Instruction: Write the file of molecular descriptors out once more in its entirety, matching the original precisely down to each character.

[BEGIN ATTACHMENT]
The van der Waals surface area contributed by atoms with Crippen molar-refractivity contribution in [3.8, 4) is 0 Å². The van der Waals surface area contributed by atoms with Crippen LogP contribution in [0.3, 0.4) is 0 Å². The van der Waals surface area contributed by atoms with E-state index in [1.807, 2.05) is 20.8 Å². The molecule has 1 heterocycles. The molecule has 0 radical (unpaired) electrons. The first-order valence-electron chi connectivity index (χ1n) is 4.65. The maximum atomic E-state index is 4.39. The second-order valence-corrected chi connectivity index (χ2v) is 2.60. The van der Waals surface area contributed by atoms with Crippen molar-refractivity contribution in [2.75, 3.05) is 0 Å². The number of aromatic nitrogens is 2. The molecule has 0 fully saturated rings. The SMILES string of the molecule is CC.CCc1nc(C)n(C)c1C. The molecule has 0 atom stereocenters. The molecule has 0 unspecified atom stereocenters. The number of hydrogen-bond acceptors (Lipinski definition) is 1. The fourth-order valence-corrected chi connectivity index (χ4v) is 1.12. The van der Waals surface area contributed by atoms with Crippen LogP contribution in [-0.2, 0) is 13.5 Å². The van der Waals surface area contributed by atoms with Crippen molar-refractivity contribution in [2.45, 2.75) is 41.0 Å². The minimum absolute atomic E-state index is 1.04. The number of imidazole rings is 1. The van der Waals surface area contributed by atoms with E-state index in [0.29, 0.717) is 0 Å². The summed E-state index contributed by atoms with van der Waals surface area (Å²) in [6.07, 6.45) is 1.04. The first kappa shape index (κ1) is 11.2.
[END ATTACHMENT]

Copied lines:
The van der Waals surface area contributed by atoms with Crippen molar-refractivity contribution in [3.8, 4) is 0 Å². The van der Waals surface area contributed by atoms with Crippen LogP contribution in [0.3, 0.4) is 0 Å². The van der Waals surface area contributed by atoms with E-state index in [1.807, 2.05) is 20.8 Å². The molecule has 1 heterocycles. The molecule has 0 radical (unpaired) electrons. The first-order valence-electron chi connectivity index (χ1n) is 4.65. The maximum atomic E-state index is 4.39. The second-order valence-corrected chi connectivity index (χ2v) is 2.60. The van der Waals surface area contributed by atoms with Crippen molar-refractivity contribution in [2.75, 3.05) is 0 Å². The number of aromatic nitrogens is 2. The molecule has 0 fully saturated rings. The SMILES string of the molecule is CC.CCc1nc(C)n(C)c1C. The molecule has 0 atom stereocenters. The molecule has 0 unspecified atom stereocenters. The number of hydrogen-bond acceptors (Lipinski definition) is 1. The fourth-order valence-corrected chi connectivity index (χ4v) is 1.12. The van der Waals surface area contributed by atoms with Crippen LogP contribution in [-0.2, 0) is 13.5 Å². The van der Waals surface area contributed by atoms with Crippen molar-refractivity contribution in [2.45, 2.75) is 41.0 Å². The minimum absolute atomic E-state index is 1.04. The number of imidazole rings is 1. The van der Waals surface area contributed by atoms with E-state index in [0.29, 0.717) is 0 Å². The summed E-state index contributed by atoms with van der Waals surface area (Å²) in [6.07, 6.45) is 1.04. The first kappa shape index (κ1) is 11.2.